The Church in Zimbabwe has offered to mediate between government and opposition leaders after six people were killed in violence that followed the disputed presidential election. Source: Crux.
“We have offered to mediate any election disputes as well as broader concerns,” Fr Frederick Chiromba, secretary general of the Zimbabwe Catholic Bishops' Conference, told CNS.
With their parish and other structures, Zimbabwe’s churches would be well positioned to lead the activities of the national peace and reconciliation process that began early this year, he said.
President Emmerson Mnangagwa was declared the winner but opposition leader Nelson Chamisa disputed the result and said he will challenge it in court.
Mr Mnangagwa succeeded Robert Mugabe, who had led Zimbabwe since its independence from Britain in 1980, after a military takeover in November.
“We condemn the killing of the demonstrators and all the ruthless force used” by the army and police, the Catholic Commission for Justice and Peace in Zimbabwe said after security forces in the capital, Harare, shot at protesters who accused the government of vote-rigging.
Noting that the use of live ammunition to restrain unarmed civilians was “too extreme” and violated basic rights, the commission also criticised the protesters for violence including destruction of property.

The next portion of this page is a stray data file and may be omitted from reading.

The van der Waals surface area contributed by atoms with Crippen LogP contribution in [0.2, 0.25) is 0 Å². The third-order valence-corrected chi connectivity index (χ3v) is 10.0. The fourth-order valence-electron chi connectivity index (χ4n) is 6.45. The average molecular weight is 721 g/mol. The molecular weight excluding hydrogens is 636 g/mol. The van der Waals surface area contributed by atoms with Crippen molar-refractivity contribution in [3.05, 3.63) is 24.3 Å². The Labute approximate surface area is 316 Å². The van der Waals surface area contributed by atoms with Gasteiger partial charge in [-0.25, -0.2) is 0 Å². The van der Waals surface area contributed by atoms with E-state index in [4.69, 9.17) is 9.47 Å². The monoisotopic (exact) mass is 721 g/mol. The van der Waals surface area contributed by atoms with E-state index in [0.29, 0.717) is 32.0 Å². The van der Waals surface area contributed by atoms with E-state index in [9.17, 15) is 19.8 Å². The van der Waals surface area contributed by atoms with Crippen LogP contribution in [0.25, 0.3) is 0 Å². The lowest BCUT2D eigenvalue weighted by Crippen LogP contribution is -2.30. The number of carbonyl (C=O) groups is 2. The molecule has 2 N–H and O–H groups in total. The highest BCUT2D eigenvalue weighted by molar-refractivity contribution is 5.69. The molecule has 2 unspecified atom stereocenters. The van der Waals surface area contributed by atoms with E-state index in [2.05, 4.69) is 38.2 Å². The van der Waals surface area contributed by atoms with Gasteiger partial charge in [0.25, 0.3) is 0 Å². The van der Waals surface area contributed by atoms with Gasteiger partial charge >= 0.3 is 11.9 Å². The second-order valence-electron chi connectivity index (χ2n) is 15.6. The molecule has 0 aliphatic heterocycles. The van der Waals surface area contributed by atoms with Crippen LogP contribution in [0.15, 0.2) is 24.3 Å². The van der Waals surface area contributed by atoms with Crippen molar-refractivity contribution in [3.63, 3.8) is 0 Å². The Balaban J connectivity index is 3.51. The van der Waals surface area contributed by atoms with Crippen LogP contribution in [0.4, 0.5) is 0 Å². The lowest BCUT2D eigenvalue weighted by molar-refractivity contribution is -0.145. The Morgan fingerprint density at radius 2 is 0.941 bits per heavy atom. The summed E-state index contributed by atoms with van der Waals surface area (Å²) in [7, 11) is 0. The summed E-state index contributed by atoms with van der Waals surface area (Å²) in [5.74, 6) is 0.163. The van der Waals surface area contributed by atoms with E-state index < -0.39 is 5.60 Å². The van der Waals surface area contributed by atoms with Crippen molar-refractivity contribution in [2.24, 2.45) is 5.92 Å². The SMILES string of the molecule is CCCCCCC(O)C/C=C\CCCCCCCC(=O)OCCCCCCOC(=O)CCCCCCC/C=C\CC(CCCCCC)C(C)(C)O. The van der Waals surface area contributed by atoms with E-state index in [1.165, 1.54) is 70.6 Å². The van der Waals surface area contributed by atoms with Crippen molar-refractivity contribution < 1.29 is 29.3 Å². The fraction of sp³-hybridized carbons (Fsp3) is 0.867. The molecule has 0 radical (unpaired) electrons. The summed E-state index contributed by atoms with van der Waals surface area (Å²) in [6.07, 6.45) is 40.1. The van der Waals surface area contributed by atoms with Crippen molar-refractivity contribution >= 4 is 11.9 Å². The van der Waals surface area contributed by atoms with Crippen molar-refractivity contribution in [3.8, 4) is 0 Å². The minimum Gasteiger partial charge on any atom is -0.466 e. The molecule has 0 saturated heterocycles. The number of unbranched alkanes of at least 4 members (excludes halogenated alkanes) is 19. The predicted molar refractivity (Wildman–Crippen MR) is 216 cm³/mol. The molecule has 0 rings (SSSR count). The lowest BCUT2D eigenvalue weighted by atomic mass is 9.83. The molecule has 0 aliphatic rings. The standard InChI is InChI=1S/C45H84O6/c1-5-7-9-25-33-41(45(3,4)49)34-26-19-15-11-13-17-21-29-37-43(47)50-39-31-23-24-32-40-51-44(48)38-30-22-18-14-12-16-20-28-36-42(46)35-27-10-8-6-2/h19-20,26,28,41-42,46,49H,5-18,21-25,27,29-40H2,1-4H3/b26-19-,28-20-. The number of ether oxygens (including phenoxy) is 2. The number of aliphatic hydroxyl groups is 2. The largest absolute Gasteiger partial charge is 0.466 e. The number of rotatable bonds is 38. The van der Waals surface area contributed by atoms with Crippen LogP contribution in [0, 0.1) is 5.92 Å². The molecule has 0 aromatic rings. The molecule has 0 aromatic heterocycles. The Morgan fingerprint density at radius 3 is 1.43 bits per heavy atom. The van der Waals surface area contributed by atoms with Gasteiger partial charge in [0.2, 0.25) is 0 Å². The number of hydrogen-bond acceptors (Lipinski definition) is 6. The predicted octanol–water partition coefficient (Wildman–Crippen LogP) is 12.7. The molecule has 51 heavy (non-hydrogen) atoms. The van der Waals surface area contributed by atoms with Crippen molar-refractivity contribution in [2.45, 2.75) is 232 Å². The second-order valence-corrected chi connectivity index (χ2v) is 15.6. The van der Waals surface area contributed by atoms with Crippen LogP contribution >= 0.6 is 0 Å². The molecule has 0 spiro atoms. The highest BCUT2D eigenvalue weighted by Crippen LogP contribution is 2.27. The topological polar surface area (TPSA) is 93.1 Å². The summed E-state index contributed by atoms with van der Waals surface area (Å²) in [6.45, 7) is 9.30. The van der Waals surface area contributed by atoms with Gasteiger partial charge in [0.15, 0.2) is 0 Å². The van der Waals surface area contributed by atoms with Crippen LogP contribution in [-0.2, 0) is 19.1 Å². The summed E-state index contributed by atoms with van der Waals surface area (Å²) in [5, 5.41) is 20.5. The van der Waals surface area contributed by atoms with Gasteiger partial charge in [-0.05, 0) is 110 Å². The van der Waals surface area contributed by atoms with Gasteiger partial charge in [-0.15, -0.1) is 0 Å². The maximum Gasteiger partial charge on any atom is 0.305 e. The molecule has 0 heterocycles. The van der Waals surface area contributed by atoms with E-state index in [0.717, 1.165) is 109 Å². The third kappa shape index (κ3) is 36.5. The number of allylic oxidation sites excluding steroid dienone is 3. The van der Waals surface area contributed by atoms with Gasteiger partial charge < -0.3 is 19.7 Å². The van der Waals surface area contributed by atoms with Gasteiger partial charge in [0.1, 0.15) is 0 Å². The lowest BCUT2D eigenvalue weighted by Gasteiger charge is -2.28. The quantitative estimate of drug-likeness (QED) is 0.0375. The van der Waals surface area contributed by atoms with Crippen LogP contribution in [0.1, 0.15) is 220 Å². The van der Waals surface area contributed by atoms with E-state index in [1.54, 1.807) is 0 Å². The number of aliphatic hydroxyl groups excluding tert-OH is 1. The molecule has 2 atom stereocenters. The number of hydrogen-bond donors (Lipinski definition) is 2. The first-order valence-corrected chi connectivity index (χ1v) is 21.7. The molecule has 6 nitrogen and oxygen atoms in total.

It urged the security forces to apologise, particularly to the bereaved families.
“Saying ‘sorry’ would open doors for healing and rebuilding of good relationships between citizens and their defence forces,” the commission said in an August 2 statement signed by commission chairman Bishop Rudolf Nyandoro of Gokwe.
Zimbabwe’s churches could mediate an “all-sides confidential dialogue,” the commission said, noting that “an inclusive, objective, internally constructed process” is needed to resolve the electoral conflict.
The challenges Zimbabwe faces “are much deeper than the elections,” Fr Chiromba said. “There is still a lack of trust between the people and government” at all levels and the country’s churches have “a big role to play in restoring that trust,” he said.
“If we can manage to move forward as one people,” much-needed development will follow, he said.